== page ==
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Children of Divorce and Funding College

 

July 1, 2007
Written by Staff at The Centre for Mediation & Dispute Resolution

Children’s Post-Secondary Education: To Fund Or Not To Fund

Come the spring of every year, we at the Centre for Mediation and Dispute Resolution (CMDR), find ourselves overwhelmed with inquiries pertaining to funding of children’s post-secondary education. These are not current clients; these are not former clients; these individuals are new to CMDR. Their dilemma is, however, commonplace. They are parents of high school seniors, entering college in the fall. To complicate matters, either they have no idea of how to fund their children’s schooling or, more likely, they disagree on how and what each parent’s liability is or should be. Typically, they are divorced and have separation agreements that omit reference to college funding or contain vague or inexplicit references to education. The following examples may help:

“We, as parents, want our children to have the best education available to him and her in keeping with his /her needs, wants, and abilities. Funding will be apportioned in keeping with each party’s ability to pay.”

“We agree to fund our children’s education in keeping with each parent’s financial status.”

“We agree to help our children reach their goal of achieving a college education. We will each contribute according to our ability to do so after the children have exhausted financial aid opportunities.”

None of these examples is specific about:

And so the salient question remains: How is the child’s education to be funded and by whom?

It is understandable that, at the time of separation, couples have so many decisions to make that the idea of dealing with their children’s college education is not even on the radar screen, especially if the children are young. Who knows what life will be like in five years, ten years, or eighteen years? Undeniably life changes overtime. But, so, too, may a couple’s ability to reach agreement. New relationships, to mention the major interference, affect each party’s ability to negotiate as a solo individual and in particular, as a parent. Sometimes there are more children involved, whether more of one’s own or his/her partner’s. Whatever the circumstances, they are not the same as at the time of divorce. In some instances it may actually be easier to negotiate post-divorce. The anger may have dissipated; the hurt may be gone or at least muted.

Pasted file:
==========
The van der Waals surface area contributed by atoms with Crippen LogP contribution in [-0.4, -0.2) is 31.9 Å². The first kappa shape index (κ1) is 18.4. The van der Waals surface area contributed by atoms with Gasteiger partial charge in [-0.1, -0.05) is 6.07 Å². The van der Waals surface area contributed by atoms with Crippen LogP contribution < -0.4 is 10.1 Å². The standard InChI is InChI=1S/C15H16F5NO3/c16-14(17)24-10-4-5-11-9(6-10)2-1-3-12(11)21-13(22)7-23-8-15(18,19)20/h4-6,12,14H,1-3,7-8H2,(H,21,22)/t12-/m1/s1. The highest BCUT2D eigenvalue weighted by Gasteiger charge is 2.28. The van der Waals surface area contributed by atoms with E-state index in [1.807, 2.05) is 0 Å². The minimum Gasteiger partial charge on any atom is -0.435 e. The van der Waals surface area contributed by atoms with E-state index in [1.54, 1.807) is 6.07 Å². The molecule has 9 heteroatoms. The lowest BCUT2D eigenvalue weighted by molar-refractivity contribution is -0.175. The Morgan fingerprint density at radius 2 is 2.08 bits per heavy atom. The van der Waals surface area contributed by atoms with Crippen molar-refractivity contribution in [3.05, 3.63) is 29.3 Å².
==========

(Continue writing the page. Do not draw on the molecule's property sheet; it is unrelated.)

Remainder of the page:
Regardless of when you determine an agreement for college education, we suggest that being specific and thoughtful is to your advantage and to the child’s.

Consider the following:

  1. What price college are you willing to fund? (State? Ivy league cost? Middle priced institution?)
  2. How will you determine each parent’s ability to pay? Are you going to look at income? At income and expenses? At the household, including contributions from others?
  3. Is the child required to contribute? If so, how? By loans? By work?
  4. Are there requirements attached to your provision of funds? For example, does the child need to be a full-time student with a passing grade point average? To complete a baccalaureate degree in four years from high school graduation?
  5. How will you provide funding?
  6. What happens if there is a change in either of your financial circumstances during the funding period? Do you renegotiate?

And the list of questions goes on and on. The important point is that there needs to be a list of questions to be asked and answered. The child needs to understand what you plan to provide for him or her in order to realistically evaluate the selection of schools. The child needs to know what you expect from him or her, both financially and academically. All family members need to know “the deal” and buy into it.

At CMDR, we believe that careful planning helps to allay future concerns and lays the groundwork for the well-being of all family members.

 


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